AGSIW: creative lab has an online platform where creative individuals can share their portfolios with fellow artists and potential employers. Would you tell us more about this feature?

Fatima: We host a virtual creative community of over 11,000 individuals, 5,000 of whom are based in the UAE. This community goes beyond virtual as we invite them to in-person workshops over the year and try to engage them with our ongoing projects. Many of them have full-time jobs outside the arts, but they are passionate about video editing, acting, animation, and other creative pursuits. We try to place them with an opportunity for growth, whether it be with a governmental entity or in the private sector. Eventually, our goal is to offer career placement for those who are interested in pursuing freelancing, part-time, or full-time jobs.

AGSIW: What challenges do you see for young, talented Gulf individuals?

Fatima: Our main challenge in the Gulf is that there are so many talents, but a great number of these talents can be shy and feel overwhelmed when approaching opportunities presented by big corporations or establishments. Initiatives like creative lab provide a safe space for experimentation, so that creative individuals can explore their talent and get feedback in a stress-free environment, and once again, gain confidence in their skills without feeling pressured.

Omar Al-Dhaheri filming Shamma Al Mazrui, UAE minister of youth, and Noura Al-Kaabi, UAE minister of state for federal national council affairs, and chairwoman of twofour54, as they talk during the 2016 youth retreat. (twofour54)

AGSIW: Omar, what’s your experience with creative lab?

Omar: My relationship with creative lab started in 2013 when Fatima and others visited my university in al-Ain. They gave a presentation about creative lab’s facility and what they do. After their visit, I found myself curious to go and see the lab’s physical space, so I went there and was very excited to find that they have equipped video and audio rooms, along with the open ideas space. I started following them on social media, and one day they posted that they were looking for a volunteer who would serve as a presenter covering what people thought of the Abu Dhabi Media Summit in 2015. This was my starting point.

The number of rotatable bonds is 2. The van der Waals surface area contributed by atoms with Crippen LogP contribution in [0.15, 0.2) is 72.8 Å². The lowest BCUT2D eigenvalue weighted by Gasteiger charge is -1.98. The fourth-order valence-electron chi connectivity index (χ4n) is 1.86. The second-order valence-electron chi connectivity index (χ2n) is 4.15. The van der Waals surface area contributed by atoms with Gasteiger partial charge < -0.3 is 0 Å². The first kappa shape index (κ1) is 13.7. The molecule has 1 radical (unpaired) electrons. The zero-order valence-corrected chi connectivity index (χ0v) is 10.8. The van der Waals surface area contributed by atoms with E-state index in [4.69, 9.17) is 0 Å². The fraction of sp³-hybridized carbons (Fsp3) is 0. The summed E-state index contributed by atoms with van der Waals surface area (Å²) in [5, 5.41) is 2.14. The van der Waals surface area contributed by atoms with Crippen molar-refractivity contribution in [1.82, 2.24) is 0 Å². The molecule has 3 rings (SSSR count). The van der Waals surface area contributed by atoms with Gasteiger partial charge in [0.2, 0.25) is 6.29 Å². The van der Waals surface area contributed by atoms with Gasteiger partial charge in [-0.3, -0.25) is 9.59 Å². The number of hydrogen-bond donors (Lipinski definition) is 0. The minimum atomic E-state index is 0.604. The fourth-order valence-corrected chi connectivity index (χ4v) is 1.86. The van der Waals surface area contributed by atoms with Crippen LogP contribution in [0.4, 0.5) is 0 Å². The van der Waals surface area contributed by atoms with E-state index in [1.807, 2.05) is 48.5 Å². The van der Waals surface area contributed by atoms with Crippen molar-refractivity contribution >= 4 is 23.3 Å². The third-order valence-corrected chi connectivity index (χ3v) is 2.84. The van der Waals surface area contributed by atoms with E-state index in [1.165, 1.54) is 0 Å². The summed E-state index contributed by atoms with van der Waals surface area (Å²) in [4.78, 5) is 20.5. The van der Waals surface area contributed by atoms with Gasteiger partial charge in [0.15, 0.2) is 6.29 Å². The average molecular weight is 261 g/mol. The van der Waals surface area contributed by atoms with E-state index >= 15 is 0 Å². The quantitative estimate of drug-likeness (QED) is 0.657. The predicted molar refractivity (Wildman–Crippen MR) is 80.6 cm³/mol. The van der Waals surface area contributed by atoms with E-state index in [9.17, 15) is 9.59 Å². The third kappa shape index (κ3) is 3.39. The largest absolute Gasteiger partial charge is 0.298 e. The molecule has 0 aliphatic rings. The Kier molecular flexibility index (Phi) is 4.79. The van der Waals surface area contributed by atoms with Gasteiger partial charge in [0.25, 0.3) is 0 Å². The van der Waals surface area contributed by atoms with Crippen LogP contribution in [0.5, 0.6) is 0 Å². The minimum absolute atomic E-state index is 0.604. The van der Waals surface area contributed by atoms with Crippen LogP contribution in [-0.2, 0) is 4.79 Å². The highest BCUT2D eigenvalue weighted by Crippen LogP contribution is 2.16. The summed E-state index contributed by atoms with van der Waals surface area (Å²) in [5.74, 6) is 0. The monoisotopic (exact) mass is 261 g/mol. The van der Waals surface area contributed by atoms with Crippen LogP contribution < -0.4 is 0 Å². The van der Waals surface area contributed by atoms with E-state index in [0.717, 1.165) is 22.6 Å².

As a presenter, I got to interview Princess Ameerah Al-Taweel from Saudi Arabia, CNN’s Becky Anderson, and Uturn’s CEO Kaswar Al-Khatib, among other influential media figures. A few weeks later, a community member called me asking to do similar coverage of a traditional festival in Abu Dhabi, which I was happy to do. I got so involved with creative lab’s community that I’d drive for almost two hours from al-Ain to Abu Dhabi just to attend workshops held there.

AGSIW: In what ways has creative lab enriched your talent?

Omar: creative lab opened my eyes to different creative pursuits that I was unaware of. I started as a presenter and tried photography, videography, acting, and directing all while an intern. I then knew for sure I wanted to be a filmmaker. creative lab hired me after my internship, and since day one, I worked with Minister of State for Youth Affairs Shamma Al Mazrui. creative lab introduced me to a new definition of media, and it particularly showed me the importance of social media.

AGSIW: Do you have any final thoughts for those who want to experiment with a creative pursuit?

Omar: For anyone who is interested in media, creative lab is the place to be in the UAE. It can take your talent to another level. You’ll go places with creative lab; you might end up working there as I did or you could start your own media-based business.

Follow creative lab on Twitter and Instagram for updates on future workshops and check out the online platform.

Mai Alfarhan is a research associate at the Arab Gulf States Institute in Washington.